Of course, besides the fact that fornication is a sin (and we have practically eliminated both those words from their vocabularies except as jokes) it has excellent value for you as a means of ensnaring the patient. Firstly, while we have tried to downplay this factor as much as we can, sex ties people together, and female humans particularly focus on the relational aspect. If you play your cards right, you may get your patient to believe that sex is a relationship by itself. But even if you do not, you will be able to tie her to a partner, or better, a series of partners, with whom she will always be seeking fulfillment and never finding it. And the overwhelming advantage to this is that she will stop recognizing  she is lonely. How could she be, with another human always around to leech from, to fight against, and to hate for not valuing her as she longs to be valued? Even as unlikely a place as their own memes have recognized this and put it very well: “The worst thing is not to be lonely, but to be around people that make you feel alone.”

But you must never let her suspect the truth of this. Tie her into romantic and sexual relationships that she cannot find the strength to walk away from, and that can never fulfill her. The mere fact of having a partner whose feelings and schedule interfere with her own will make a true Friendship difficult, and an altered schedule a struggle. And if you have your patient as well in hand as your letter suggests, you should find it easy to guide her toward partners as shallow and empty as she is. Who will also demand that she fulfill them in the same impossible manner that she expects them to fulfill her. Look up the term codependent. Even better would be to make her a mother, and to tie her to children. Those whirling vortices of time and attention will make her unable to focus on anything — especially anything as ephemeral and unimportant as her own soul — for years. And, of course, they are likely, with such a mother, to grow up exactly like her. Hell does still need food, you know.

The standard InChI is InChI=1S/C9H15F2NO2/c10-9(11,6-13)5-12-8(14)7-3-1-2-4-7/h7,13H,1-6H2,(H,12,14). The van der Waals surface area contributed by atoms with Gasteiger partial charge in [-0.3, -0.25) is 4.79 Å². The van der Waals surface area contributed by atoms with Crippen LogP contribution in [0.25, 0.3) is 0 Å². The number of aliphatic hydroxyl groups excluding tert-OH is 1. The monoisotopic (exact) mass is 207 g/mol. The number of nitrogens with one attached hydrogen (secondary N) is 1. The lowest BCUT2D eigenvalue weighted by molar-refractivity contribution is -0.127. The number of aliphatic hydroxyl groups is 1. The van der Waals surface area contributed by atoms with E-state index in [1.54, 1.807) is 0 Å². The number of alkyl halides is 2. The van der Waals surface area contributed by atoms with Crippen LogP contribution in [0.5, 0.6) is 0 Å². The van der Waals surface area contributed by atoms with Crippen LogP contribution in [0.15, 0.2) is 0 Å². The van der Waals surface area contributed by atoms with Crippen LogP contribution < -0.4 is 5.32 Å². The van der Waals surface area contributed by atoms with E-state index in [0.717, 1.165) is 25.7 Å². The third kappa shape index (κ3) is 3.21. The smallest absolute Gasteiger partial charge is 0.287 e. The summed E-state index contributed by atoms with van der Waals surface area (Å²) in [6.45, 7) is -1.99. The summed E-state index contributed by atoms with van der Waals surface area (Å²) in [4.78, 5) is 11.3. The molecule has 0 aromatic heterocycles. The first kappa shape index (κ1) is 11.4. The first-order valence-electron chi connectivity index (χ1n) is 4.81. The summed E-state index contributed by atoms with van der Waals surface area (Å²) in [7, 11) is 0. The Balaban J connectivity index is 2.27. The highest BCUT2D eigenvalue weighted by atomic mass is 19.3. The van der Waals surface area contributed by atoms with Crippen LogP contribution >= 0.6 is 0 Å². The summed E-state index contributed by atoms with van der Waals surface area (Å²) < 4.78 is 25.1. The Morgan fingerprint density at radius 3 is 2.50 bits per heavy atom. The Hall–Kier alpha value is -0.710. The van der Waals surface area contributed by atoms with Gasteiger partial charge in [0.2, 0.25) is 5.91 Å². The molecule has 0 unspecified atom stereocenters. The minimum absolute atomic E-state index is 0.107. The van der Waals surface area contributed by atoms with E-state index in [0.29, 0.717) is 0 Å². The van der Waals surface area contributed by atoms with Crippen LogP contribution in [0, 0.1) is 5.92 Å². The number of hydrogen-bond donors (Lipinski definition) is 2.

Dear Stabby: The Awful Beginning

By Stabigail Van Burnin

With, as always, apologies to C.S. Lewis and Screwtape.

Dear Stabby: Through no fault of my own, I have been assigned to one of the worst patients in the world: a young man who has been raised in a Christian household and who has kept up an interest in matters of faith and theology. He’s most of the way through high school and already advanced in the Enemy’s service beyond most adults. Where do I even start in the face of such a terrible beginning?


Dear Roasted,

First of all, no one wants to hear your whining about how unfair the situation is. Either you were assigned to this patient by random chance, or you weren’t paying sufficient attention to your superiors to influence them better in your favor. The first is just bad luck, the second is incompetence, and either way, no one cares.

The first thing to determine is whether your youth is really as advanced as you believe. Is he truly devoted to the Enemy, or is he merely loud about matters that he truly does not understand? Is he comfortable with the world in which he finds himself? When he is with friends who are not Christian, does he challenge them? Or even hold himself apart from them and refuse to agree with their worldliness? Or does he throw himself in with them wholeheartedly, pretending to be one of them, before going back to his family and his church, where he throws himself just as much into praising his God?

If it is the latter, then you truly have nothing to worry about: the wretched creature is merely imitating his surroundings, and once he goes off to college (I presume you ARE, at least, trying to get him into their colleges, the transformation of which is our resounding triumph of this century in that nation.) he will quickly fall away from any church and into your lap like the ripe — and dead — fruit that he is.